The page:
Just remember I’m not talking about any kind of intuitive feelings.  This is detached observation.  When I forget this and try to rely on intuition alone (if there is such a thing) then I generally mess up.

How many people can a manager out-vote?

This is a trap I often fall into and I’m always embarrassed when I do.

Sometimes someone presents a point of view to me and I listen but disagree.  Then later someone else says the same thing and I listen a bit more.  Finally a third person says it and I change my mind.  Terrible to admit it but what I’ve done in this situation is decide that I carry two votes and so it takes three people to out-vote me.  When really my decision making should have nothing to do with the number of people who tell me.

One important attribute that sets apart real leaders is their willingness to switch track when presented with the ‘right’ idea, no matter how much they have invested in the current track.  This is what makes an agile leader and in turn an agile organisation.

But for some managers, quite unknowingly, their ego is simply too big to change after a suggestion from just one person.  Or maybe they are just worried that they will be seen as flighty if they change quickly.  Whatever the reason, these are the people who need to validate the change by ensuring there is sufficient weight behind it.  There are even some managers who assign varying levels of votes to different people.

Don’t get me wrong, I don’t mean to suggest that we should drop everything we are doing the moment someone shows us a better way.  Some things are like oil tankers and take a long time to turn around.  But what we should do is clearly acknowledge that our view has changed and, most critically, start to plan from the new viewpoint.

Hopefully I’ll learn to get better at spotting when I’m counting votes instead of listening to the arguments.

Management amplification

A brief observation, but one that took me a long time to spot.

There is an effect that I call “management amplification” that takes place when a manager talks to a member of staff about their work. This is irrespective of whether the manager is just explaining their concerns with their work or just asking questions. That effect is to amplify the words of the manager to make them sound much stronger than they intend.

There is nothing I can do to stop this amplification, but if I’m not aware of it then this can cause all sorts of problems. To give you some examples, if I say:

I’m a little disappointed by that

then management amplification makes it sound like:

That’s very poor and really could have been done so much better

and if I say:

That’s very poor and really could have been done so much better

then management amplification makes it sound like:

That’s absolutely terrible, I can’t believe you’ve messed it up so badly

and so on.

So what can I do about this – obvious really, I just always have to say things at one stop lower than I would have done otherwise. The one oddity is what to do when I want to say “I’m a little bit disappointed” but I don’t want the amplification. In that case I discuss it without showing my concerns and ask questions like “If you had to do it again would you do it the same way?”.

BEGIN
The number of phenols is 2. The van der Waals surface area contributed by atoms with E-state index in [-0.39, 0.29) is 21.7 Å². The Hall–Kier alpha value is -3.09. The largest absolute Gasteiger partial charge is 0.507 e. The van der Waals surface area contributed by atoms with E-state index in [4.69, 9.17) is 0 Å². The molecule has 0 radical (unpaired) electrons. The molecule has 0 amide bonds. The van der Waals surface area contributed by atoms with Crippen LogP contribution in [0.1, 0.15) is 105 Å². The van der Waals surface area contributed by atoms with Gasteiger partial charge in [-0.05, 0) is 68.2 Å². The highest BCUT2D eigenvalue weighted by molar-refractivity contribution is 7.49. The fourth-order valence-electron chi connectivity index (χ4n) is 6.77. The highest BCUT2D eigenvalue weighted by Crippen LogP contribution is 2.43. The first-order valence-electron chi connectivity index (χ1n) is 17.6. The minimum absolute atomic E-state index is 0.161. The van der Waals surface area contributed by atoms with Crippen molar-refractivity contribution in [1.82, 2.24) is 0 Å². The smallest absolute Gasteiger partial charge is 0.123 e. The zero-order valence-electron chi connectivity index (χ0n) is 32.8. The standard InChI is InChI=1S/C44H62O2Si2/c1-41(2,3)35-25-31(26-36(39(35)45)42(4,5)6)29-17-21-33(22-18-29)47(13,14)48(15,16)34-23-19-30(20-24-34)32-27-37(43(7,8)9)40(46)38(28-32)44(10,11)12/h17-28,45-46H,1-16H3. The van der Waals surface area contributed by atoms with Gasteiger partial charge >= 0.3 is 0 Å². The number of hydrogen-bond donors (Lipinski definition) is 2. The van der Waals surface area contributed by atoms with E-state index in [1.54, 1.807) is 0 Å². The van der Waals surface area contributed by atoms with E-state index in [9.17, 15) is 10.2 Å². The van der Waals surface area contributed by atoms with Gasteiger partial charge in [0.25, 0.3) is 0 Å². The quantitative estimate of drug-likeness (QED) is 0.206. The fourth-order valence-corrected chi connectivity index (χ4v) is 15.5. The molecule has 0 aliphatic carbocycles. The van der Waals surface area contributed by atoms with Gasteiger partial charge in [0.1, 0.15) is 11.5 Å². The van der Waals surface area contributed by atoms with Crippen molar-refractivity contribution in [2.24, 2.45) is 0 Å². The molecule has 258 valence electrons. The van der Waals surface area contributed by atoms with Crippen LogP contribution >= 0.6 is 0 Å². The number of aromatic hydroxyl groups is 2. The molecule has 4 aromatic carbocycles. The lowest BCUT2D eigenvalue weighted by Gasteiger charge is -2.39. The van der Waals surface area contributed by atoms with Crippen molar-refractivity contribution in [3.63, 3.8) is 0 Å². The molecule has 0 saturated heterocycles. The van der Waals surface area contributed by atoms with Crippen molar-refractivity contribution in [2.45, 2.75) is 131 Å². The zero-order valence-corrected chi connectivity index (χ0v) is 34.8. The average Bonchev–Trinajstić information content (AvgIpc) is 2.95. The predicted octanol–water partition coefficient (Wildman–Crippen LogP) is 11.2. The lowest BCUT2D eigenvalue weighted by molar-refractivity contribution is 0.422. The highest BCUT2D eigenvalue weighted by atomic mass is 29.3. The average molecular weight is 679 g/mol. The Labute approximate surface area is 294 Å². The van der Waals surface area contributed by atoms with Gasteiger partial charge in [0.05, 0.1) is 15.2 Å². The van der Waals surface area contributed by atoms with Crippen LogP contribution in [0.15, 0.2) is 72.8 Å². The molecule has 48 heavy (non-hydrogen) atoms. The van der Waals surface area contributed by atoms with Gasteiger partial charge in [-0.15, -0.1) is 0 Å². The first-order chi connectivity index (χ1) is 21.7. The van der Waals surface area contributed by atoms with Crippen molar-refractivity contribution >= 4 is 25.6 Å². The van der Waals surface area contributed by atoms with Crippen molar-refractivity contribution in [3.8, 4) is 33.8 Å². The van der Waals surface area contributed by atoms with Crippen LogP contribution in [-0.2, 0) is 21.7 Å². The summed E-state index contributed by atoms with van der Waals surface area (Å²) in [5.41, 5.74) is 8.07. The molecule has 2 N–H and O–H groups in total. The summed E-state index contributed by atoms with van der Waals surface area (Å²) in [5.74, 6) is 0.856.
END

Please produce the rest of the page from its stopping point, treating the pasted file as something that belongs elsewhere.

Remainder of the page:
Now to be fair management amplification doesn’t happen all the time. Sometimes people get to know their managers well enough that they either take them at face value or know how to translate what they say.  In some cases, especially where a manager is over the top in shouting criticism then some people just learn to switch off an ignore them.  However, even when ignored or understood this management amplification is still there, but not that many managers explicitly recognise it.

Job drift

Whenever I take over a new team I try to find out exactly what the people in it want, how they want their job to work, what issues they have and then the fundamental issue of whether they really want to be doing something else. I nearly always find a few people who want to be doing a different job, though in the same team and are just waiting for the opportunity.

Of these, very few are people who want to be managers, which is what managers tend to assume that everyone else wants. Mostly it is someone who has tried a particular role, decided it is not for them and can see others doing a different role that they think they would be suited to.

Now, when I first came across this desire to do a different job, I have to admit it annoyed me. There were several reasons for this:

  • I interpreted it as meaning that I had someone who was not going to be fully productive because their mind was elsewhere
  • I didn’t want to be pressured to move someone into a role that they might not be the best person for, or even very good at
  • Even if I could overcome that worry, I could rarely see the opportunity they wanted arising and so the situation seemed intractable

I’ve worked with plenty of managers who, when in the same situation, make unrealistic commitments to their staff about how their role can drift towards the one they want. Unfortunately, whilst well intentioned, this is generally a complete disaster. The manager will normally have tried to introduce it in a gentle way, limiting the introduction to prevent the current work being undermined. But all too often the person affected thinks they’ve been given license to just stop doing what they currently do and start doing something else.

This is one of the endemic snafus in the public sector, people doing a job they don’t want to do ending up doing something else and the work they should be doing not getting done.

Not only can job drift end up being a problem, but making a vague promise about things changing in the future can cause just as much chaos:

  • For a start, as far as jobs are concerned, they are just too important for vague promises. People either hear ‘yes’ or ‘no’, they very rarely hear ‘maybe’.
  • Making people promises about jobs may well not be in a manager’s power to do. They may need finance approval or their boss to sign it off.
  • The manager may not get a chance to fulfil the promise in any reasonable timetable, or even at all, in which case the person concerned ends up feeling frustrated and possibly betrayed.
  • Finally, and most importantly, the process of advertising a job and interviewing candidates is normaly too important to skip.

So, in contrast to either letting a job drift or making vague promises I used to try to sell those people the role they were already doing in the hope of persuading them to sit it out, whilst doing what I could to prevent job drift. Not a very popular decision.

I’ve since discovered a much better way to resolve this, where everyone wins, but more on that later.